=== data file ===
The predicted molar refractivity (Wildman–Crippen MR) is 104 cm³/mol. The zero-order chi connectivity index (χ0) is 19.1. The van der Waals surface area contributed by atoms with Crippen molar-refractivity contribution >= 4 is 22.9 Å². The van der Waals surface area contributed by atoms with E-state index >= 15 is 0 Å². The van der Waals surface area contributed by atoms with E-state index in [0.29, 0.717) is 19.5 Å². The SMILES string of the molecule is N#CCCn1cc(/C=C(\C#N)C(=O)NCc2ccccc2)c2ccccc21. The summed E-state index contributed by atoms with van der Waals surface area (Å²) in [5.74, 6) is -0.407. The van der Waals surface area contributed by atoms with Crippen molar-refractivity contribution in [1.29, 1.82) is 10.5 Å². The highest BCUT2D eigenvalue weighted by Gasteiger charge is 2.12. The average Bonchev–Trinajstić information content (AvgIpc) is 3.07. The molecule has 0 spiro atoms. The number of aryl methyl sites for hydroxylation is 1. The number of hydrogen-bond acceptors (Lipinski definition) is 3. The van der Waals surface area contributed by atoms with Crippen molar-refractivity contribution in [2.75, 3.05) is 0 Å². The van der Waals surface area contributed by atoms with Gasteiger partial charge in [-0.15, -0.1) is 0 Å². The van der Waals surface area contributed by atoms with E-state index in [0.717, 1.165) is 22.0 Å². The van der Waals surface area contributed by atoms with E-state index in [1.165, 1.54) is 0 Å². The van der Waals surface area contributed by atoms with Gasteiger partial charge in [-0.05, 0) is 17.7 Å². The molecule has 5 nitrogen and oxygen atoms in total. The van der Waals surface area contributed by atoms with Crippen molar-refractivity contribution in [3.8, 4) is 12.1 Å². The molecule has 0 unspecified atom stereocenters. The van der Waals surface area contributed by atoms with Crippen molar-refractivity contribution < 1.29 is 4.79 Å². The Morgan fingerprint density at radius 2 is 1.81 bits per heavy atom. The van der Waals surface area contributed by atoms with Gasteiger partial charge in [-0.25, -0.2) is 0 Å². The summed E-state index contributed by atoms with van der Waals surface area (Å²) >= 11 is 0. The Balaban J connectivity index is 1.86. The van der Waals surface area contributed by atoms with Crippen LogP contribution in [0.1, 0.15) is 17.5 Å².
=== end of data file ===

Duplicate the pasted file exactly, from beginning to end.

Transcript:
The predicted molar refractivity (Wildman–Crippen MR) is 104 cm³/mol. The zero-order chi connectivity index (χ0) is 19.1. The van der Waals surface area contributed by atoms with Crippen molar-refractivity contribution >= 4 is 22.9 Å². The van der Waals surface area contributed by atoms with E-state index >= 15 is 0 Å². The van der Waals surface area contributed by atoms with E-state index in [0.29, 0.717) is 19.5 Å². The SMILES string of the molecule is N#CCCn1cc(/C=C(\C#N)C(=O)NCc2ccccc2)c2ccccc21. The summed E-state index contributed by atoms with van der Waals surface area (Å²) in [5.74, 6) is -0.407. The van der Waals surface area contributed by atoms with Crippen molar-refractivity contribution in [1.29, 1.82) is 10.5 Å². The highest BCUT2D eigenvalue weighted by Gasteiger charge is 2.12. The average Bonchev–Trinajstić information content (AvgIpc) is 3.07. The molecule has 0 spiro atoms. The number of aryl methyl sites for hydroxylation is 1. The number of hydrogen-bond acceptors (Lipinski definition) is 3. The van der Waals surface area contributed by atoms with Crippen molar-refractivity contribution in [2.75, 3.05) is 0 Å². The van der Waals surface area contributed by atoms with Gasteiger partial charge in [-0.15, -0.1) is 0 Å². The van der Waals surface area contributed by atoms with E-state index in [0.717, 1.165) is 22.0 Å². The van der Waals surface area contributed by atoms with E-state index in [1.165, 1.54) is 0 Å². The van der Waals surface area contributed by atoms with Gasteiger partial charge in [-0.05, 0) is 17.7 Å². The molecule has 5 nitrogen and oxygen atoms in total. The van der Waals surface area contributed by atoms with Crippen molar-refractivity contribution in [3.8, 4) is 12.1 Å². The molecule has 0 unspecified atom stereocenters. The van der Waals surface area contributed by atoms with Crippen molar-refractivity contribution < 1.29 is 4.79 Å². The Morgan fingerprint density at radius 2 is 1.81 bits per heavy atom. The van der Waals surface area contributed by atoms with Gasteiger partial charge in [-0.25, -0.2) is 0 Å². The summed E-state index contributed by atoms with van der Waals surface area (Å²) >= 11 is 0. The Balaban J connectivity index is 1.86. The van der Waals surface area contributed by atoms with Crippen LogP contribution in [0.1, 0.15) is 17.5 Å².